As a self-proclaimed authoritarian conservative, it is not surprising to see Scruton defending the canon in the shape of Tristan. In An Intelligent Person’s Guide to Modern Culture, as in much of his work, he made a passionate defense of high culture against what he saw as the trahison de clercs committed by the Left in dethroning “Art.” In this book on Wagner, however, this overt cultural pessimism is less apparent. Occasional barbs aimed at “modern” productions of Wagner are to be found, but these are the commonplaces of older Wagnerians and do not constitute an exposition of broader theories concerning the decline of culture.
The first chapter of Death-Devoted Heart deals with Wagner’s relationship to religion. Scruton describes the paradoxes of Wagner’s ideas on religion succinctly and clearly. Acknowledging that Wagner had little time for formal Christianity, he correctly argues that the composer’s attitude to myth was in some ways highly religious. However, the way in which Scruton portrays Wagner’s ideas is very much in line with Scruton’s own thinking, and he simply ignores many problematic aspects of the composer and his works, most obviously Wagner’s anti-Semitism and later use by the Nazis. In the second chapter, Scruton furthers this examination of myth with a study of Wagner’s sources for the opera in Celtic myth and medieval romance, especially Gottfried von Strassburg’s Tristan. Scruton looks at the religious and philosophic implications of the way courtly love attempted to give erotic love a sacred element. Without this sacralization, erotic love is left meaningless. In the next chapter, Scruton outlines Wagner’s treatment of the material with an excellent, well observed musical-dramatic summary of the opera
The fourth chapter turns to the music of the opera, which Scruton quite rightly points to as bearing much of the real drama of the piece. Although there is arguably little new in his view of the music, he gives a perceptive and musically literate outline of the musical language of Tristan. In particular, Scruton leans heavily on Ernst Kurth’s Schopenhauerian interpretation. Scruton points out that the music at the opening of Act 1 Scene 2, especially the octave drop on C, shows the inevitable link between Isolde’s desire and the couple’s deaths. When it comes to the tricky question of form in the opera, Scruton wisely avoids giving a clear answer, instead choosing to show the problems with Alfred Lorenz’s theories, pointing to the work’s “dramatic unity” and alluding to the work of scholars such as Carl Dahlhaus and Anthony Newcomb on the subject.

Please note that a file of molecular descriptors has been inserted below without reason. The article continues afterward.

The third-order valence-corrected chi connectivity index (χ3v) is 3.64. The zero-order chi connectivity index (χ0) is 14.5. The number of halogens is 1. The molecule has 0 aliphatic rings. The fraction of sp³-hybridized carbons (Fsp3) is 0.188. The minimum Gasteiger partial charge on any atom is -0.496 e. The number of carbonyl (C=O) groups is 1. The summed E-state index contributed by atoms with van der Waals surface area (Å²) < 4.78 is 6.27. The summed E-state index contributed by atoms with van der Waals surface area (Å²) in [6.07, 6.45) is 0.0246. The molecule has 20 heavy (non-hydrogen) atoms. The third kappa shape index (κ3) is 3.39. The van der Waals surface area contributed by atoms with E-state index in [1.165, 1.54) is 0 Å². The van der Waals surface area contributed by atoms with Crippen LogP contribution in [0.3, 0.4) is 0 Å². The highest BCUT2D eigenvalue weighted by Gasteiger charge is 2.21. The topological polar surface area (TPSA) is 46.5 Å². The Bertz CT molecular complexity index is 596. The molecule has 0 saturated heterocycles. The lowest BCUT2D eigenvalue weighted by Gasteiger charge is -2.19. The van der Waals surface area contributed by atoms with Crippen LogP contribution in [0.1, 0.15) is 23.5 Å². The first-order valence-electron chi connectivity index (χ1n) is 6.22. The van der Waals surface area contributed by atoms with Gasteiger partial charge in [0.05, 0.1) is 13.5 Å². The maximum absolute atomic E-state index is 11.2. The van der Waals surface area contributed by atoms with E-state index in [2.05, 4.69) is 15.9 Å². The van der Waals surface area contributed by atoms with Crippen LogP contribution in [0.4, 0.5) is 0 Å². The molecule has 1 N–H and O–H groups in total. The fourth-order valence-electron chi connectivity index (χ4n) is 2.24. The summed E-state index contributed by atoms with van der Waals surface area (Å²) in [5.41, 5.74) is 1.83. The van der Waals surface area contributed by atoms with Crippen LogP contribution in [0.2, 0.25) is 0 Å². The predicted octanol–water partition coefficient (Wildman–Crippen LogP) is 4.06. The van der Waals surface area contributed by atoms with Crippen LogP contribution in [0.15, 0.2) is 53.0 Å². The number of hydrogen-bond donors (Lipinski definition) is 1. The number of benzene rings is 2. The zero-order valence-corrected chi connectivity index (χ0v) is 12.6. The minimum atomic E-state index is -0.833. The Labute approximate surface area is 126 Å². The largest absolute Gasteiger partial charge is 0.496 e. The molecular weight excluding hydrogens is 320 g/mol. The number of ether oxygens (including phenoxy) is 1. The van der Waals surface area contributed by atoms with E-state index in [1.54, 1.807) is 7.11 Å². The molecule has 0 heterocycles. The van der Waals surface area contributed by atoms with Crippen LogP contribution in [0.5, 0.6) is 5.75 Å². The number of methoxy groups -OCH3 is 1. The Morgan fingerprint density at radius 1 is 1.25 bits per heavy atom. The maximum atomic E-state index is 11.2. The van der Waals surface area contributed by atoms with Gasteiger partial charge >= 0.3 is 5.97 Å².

The fifth chapter, “The Philosophy of Love,” discusses the combination of Schopenhauerian Pessimism (that the world of phenomena is best understood as meaningless and painful) and Wagner’s idea of the erotic that is the basis of so much of Tristan. Whereas many have responded to this with a smirk, Scruton sees Wagner’s attempt to graft sexuality onto Schopenhauer’s rather prudish worldview as a masterstroke. He argues that it reflects an understanding of erotic love close to his own—a relationship between subjects redeemed by a sense of the sacred that he locates in the heroic. Scruton’s conservative background is expressed more clearly in this chapter than elsewhere. He attacks the “mechanical view of sexuality” promoted by Freud and Kinsey (“the standard merchandise of disenchantment”) and advocates a conservative defense of traditional sexual morality as a guard against a sexual marketplace and alienation (1). Elsewhere Scruton has outlined what he means by conservative sexual morality (hostility to homosexuality, for instance), but here he limits himself to a few wistful lines about the decline of modesty and chivalry.